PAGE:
Even standing under a foot in height, they are no pushovers and enjoy interacting with people, including other dogs and children. They are surprisingly good with adults, too, even if they are younger than five or six years old.
Russkiy Toys are not easily intimidated and usually do well with training, even if they are new to owning a pet. Unlike most larger breeds of similar stature, Russkiys are not lapdogs and like to keep busy and run outside whenever possible.
Despite their small size, they are still athletic and enjoy running around, jumping over things, chasing toys, and doing tricks. They are great with kids, and other pets and are generally pretty calm and laid back.
Because of their small size, Russkiy Toys require lots of daily exercises. They need at least two hours of playtime and should be walked thrice daily. Also, they need plenty of mental stimulation and socialization.
The Russkiy Toys thrive on attention and affection, so make sure you give your dog lots of hugs, kisses, and treats. You’ll find that they respond well to positive reinforcement and will learn quickly how to earn rewards.
The Health of a Russkiy Toy
A Russian Toy is prone to many health problems, some hereditary and others caused by environmental factors. They are susceptible to dental disease, eye infections, skin disorders, heart disease, and respiratory diseases.
The breed is prone to patella luxation when the kneecap becomes dislodged from the femoral condyle. This causes pain and lameness in the affected leg.
Also, Russkiy Toys can suffer from hip dysplasia, a genetic disorder causing abnormal growth of bones in the hips.
It affects about one-third of dogs worldwide. Hip dysplasia is common among toy breeds because of their short legs and narrow pelvis.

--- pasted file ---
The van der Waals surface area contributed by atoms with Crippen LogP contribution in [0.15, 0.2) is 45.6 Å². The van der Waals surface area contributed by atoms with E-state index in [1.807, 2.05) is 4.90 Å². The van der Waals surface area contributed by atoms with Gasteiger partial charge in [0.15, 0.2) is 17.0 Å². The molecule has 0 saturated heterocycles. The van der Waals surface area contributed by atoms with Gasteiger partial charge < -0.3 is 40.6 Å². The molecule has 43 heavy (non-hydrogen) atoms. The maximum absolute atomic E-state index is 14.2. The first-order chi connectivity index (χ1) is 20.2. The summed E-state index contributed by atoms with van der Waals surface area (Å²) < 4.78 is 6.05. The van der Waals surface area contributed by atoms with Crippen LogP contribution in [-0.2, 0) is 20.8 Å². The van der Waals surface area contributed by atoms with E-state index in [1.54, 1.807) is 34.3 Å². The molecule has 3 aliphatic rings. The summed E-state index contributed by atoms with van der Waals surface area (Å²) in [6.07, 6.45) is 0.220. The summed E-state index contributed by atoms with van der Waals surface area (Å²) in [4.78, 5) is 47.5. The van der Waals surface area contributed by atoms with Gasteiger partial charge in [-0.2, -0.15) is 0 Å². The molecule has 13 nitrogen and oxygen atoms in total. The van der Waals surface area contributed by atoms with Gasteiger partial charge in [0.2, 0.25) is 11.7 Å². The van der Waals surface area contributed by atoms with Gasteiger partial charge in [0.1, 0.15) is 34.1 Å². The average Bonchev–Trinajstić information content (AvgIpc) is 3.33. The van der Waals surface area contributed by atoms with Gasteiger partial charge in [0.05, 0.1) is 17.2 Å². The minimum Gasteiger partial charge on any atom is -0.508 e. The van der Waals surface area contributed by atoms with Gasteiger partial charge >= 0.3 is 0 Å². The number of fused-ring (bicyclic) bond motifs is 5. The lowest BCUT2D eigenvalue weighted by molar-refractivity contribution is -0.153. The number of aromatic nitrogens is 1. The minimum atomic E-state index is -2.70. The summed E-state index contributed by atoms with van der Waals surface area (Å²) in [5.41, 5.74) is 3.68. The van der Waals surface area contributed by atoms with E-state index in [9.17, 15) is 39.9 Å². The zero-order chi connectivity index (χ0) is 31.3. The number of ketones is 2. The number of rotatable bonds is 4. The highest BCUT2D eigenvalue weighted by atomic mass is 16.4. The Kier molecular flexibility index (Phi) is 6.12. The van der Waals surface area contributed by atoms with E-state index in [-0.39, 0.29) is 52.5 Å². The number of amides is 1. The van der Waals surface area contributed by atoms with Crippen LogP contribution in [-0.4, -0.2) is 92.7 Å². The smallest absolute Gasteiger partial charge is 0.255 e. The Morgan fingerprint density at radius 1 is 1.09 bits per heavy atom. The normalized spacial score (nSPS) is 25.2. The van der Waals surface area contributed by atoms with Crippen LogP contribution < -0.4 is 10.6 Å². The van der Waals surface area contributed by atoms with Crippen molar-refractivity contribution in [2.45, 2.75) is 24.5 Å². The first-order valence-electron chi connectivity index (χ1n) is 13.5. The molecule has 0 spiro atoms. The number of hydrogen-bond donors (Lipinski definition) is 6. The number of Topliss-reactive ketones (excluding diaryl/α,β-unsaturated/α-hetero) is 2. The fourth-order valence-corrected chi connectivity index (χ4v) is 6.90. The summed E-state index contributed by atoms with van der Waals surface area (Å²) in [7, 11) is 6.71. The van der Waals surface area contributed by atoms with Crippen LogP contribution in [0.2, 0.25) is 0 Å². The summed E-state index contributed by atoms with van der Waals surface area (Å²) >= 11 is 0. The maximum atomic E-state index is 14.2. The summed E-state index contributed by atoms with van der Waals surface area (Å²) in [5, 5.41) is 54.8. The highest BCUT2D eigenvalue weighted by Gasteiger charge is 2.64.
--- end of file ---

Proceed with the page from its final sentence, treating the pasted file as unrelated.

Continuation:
Further, Russkiy Toys are prone to elbow dysplasia, a similar problem affecting the elbows. It links to heavy breeding programs, which use large amounts of food and water to encourage rapid growth.
Russkiy Toy Care
A healthy Russkiy Toy needs good quality food, such as dry dog food containing protein, carbohydrates, fat, vitamins, and minerals. A balanced diet helps maintain proper body weight, coat, and skin health.
However, you should monitor how much your pet eats and reduce portions as needed. If you notice your pet gaining excessive weight, consider reducing the food they receive.
Your Russkiy Toy’s coat requires regular grooming to remove dead hair, dirt, and dander. Use a soft brush for this purpose.
Regular brushing removes loose hair and keeps teeth clean. Brushing also stimulates saliva production, which helps prevent tartar buildup.
If your dog has bad breath, it may indicate gum disease, which can lead to tooth loss. Brush your dog’s teeth twice a week using an appropriate toothbrush.
Like all dogs, a Russkiy Toy needs daily exercise. Playtime is essential to keeping them mentally stimulated and physically fit.
When playing, remember to provide your dog with safe toys, chewable bones, and games that don’t involve rough or sharp objects.
Exposing your dog to new people, places, and experiences is essential. It makes your Russkiy Toy adjust to his new environment.
It’s important to teach your basic dog commands like sit, stay, come, down, and heel. Teaching these skills early on will help your dog become more independent.
Frequently Asked Questions
They range from 10 pounds to 20 pounds at maturity.
Russkies have long bodies with short legs. Their heads are round and wide, with flat skulls.
Yes, they do shed heavily throughout the year.
No!, Russkiy toys are not hypoallergenic
Yes, they love being around people.
Yes! These playful little dogs make great companions.
Yes, you can find puppies for sale online and in local shelters.
The Russkiy Toy is a fun, energetic, and loyal companion. They’re intelligent, active, and affectionate. They enjoy spending time outdoors and making friends. You can share your thoughts with us in the comments section below.